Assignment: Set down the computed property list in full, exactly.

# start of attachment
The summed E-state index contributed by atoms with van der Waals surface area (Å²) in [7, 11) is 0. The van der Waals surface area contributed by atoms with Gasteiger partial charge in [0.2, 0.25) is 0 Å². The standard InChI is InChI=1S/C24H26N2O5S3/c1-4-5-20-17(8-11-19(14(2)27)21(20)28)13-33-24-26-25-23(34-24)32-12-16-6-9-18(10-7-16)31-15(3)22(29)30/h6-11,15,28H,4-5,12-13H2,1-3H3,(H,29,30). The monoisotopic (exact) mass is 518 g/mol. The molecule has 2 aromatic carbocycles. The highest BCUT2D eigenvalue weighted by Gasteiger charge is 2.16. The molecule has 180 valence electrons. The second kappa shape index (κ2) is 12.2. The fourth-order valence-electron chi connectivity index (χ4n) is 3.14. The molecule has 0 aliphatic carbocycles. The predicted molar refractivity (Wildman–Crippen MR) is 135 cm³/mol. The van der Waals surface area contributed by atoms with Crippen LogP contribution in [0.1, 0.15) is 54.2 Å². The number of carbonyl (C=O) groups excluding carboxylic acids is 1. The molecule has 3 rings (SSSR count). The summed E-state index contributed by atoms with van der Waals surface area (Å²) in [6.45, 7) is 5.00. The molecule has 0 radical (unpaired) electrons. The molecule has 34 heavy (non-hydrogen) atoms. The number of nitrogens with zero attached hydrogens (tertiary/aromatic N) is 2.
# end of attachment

The summed E-state index contributed by atoms with van der Waals surface area (Å²) in [7, 11) is 0. The van der Waals surface area contributed by atoms with Gasteiger partial charge in [0.2, 0.25) is 0 Å². The standard InChI is InChI=1S/C24H26N2O5S3/c1-4-5-20-17(8-11-19(14(2)27)21(20)28)13-33-24-26-25-23(34-24)32-12-16-6-9-18(10-7-16)31-15(3)22(29)30/h6-11,15,28H,4-5,12-13H2,1-3H3,(H,29,30). The monoisotopic (exact) mass is 518 g/mol. The molecule has 2 aromatic carbocycles. The highest BCUT2D eigenvalue weighted by Gasteiger charge is 2.16. The molecule has 180 valence electrons. The second kappa shape index (κ2) is 12.2. The fourth-order valence-electron chi connectivity index (χ4n) is 3.14. The molecule has 0 aliphatic carbocycles. The predicted molar refractivity (Wildman–Crippen MR) is 135 cm³/mol. The van der Waals surface area contributed by atoms with Crippen LogP contribution in [0.1, 0.15) is 54.2 Å². The number of carbonyl (C=O) groups excluding carboxylic acids is 1. The molecule has 3 rings (SSSR count). The summed E-state index contributed by atoms with van der Waals surface area (Å²) in [6.45, 7) is 5.00. The molecule has 0 radical (unpaired) electrons. The molecule has 34 heavy (non-hydrogen) atoms. The number of nitrogens with zero attached hydrogens (tertiary/aromatic N) is 2.